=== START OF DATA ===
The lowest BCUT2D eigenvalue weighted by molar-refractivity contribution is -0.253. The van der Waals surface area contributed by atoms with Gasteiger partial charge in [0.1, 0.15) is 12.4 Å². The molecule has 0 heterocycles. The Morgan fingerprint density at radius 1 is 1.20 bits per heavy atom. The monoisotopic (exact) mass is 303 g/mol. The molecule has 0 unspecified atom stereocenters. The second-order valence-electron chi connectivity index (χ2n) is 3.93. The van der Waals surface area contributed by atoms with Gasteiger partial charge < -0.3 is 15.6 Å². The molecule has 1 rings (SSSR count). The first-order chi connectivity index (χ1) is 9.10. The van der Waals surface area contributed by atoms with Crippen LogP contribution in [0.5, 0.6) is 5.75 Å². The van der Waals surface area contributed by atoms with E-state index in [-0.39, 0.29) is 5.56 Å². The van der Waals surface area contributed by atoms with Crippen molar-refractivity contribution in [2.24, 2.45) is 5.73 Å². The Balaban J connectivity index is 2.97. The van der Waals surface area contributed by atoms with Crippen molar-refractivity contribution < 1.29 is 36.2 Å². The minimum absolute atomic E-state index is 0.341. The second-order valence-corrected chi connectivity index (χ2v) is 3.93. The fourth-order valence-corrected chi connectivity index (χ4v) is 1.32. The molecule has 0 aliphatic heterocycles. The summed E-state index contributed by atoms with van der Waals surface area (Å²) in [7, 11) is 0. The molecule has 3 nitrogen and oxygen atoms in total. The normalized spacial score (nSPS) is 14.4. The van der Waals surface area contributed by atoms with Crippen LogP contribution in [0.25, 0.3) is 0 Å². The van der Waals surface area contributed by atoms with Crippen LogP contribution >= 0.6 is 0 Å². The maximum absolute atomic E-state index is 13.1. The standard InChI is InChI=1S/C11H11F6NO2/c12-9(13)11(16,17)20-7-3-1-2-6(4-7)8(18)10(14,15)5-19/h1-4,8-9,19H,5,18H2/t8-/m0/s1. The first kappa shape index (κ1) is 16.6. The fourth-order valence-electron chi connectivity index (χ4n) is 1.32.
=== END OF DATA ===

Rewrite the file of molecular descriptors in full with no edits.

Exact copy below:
The lowest BCUT2D eigenvalue weighted by molar-refractivity contribution is -0.253. The van der Waals surface area contributed by atoms with Gasteiger partial charge in [0.1, 0.15) is 12.4 Å². The molecule has 0 heterocycles. The Morgan fingerprint density at radius 1 is 1.20 bits per heavy atom. The monoisotopic (exact) mass is 303 g/mol. The molecule has 0 unspecified atom stereocenters. The second-order valence-electron chi connectivity index (χ2n) is 3.93. The van der Waals surface area contributed by atoms with Gasteiger partial charge < -0.3 is 15.6 Å². The molecule has 1 rings (SSSR count). The first-order chi connectivity index (χ1) is 9.10. The van der Waals surface area contributed by atoms with Crippen LogP contribution in [0.5, 0.6) is 5.75 Å². The van der Waals surface area contributed by atoms with E-state index in [-0.39, 0.29) is 5.56 Å². The van der Waals surface area contributed by atoms with Crippen molar-refractivity contribution in [2.24, 2.45) is 5.73 Å². The Balaban J connectivity index is 2.97. The van der Waals surface area contributed by atoms with Crippen molar-refractivity contribution < 1.29 is 36.2 Å². The minimum absolute atomic E-state index is 0.341. The second-order valence-corrected chi connectivity index (χ2v) is 3.93. The fourth-order valence-corrected chi connectivity index (χ4v) is 1.32. The molecule has 0 aliphatic heterocycles. The summed E-state index contributed by atoms with van der Waals surface area (Å²) in [7, 11) is 0. The molecule has 3 nitrogen and oxygen atoms in total. The normalized spacial score (nSPS) is 14.4. The van der Waals surface area contributed by atoms with Crippen LogP contribution in [0.25, 0.3) is 0 Å². The van der Waals surface area contributed by atoms with Crippen LogP contribution >= 0.6 is 0 Å². The maximum absolute atomic E-state index is 13.1. The standard InChI is InChI=1S/C11H11F6NO2/c12-9(13)11(16,17)20-7-3-1-2-6(4-7)8(18)10(14,15)5-19/h1-4,8-9,19H,5,18H2/t8-/m0/s1. The first kappa shape index (κ1) is 16.6. The fourth-order valence-electron chi connectivity index (χ4n) is 1.32.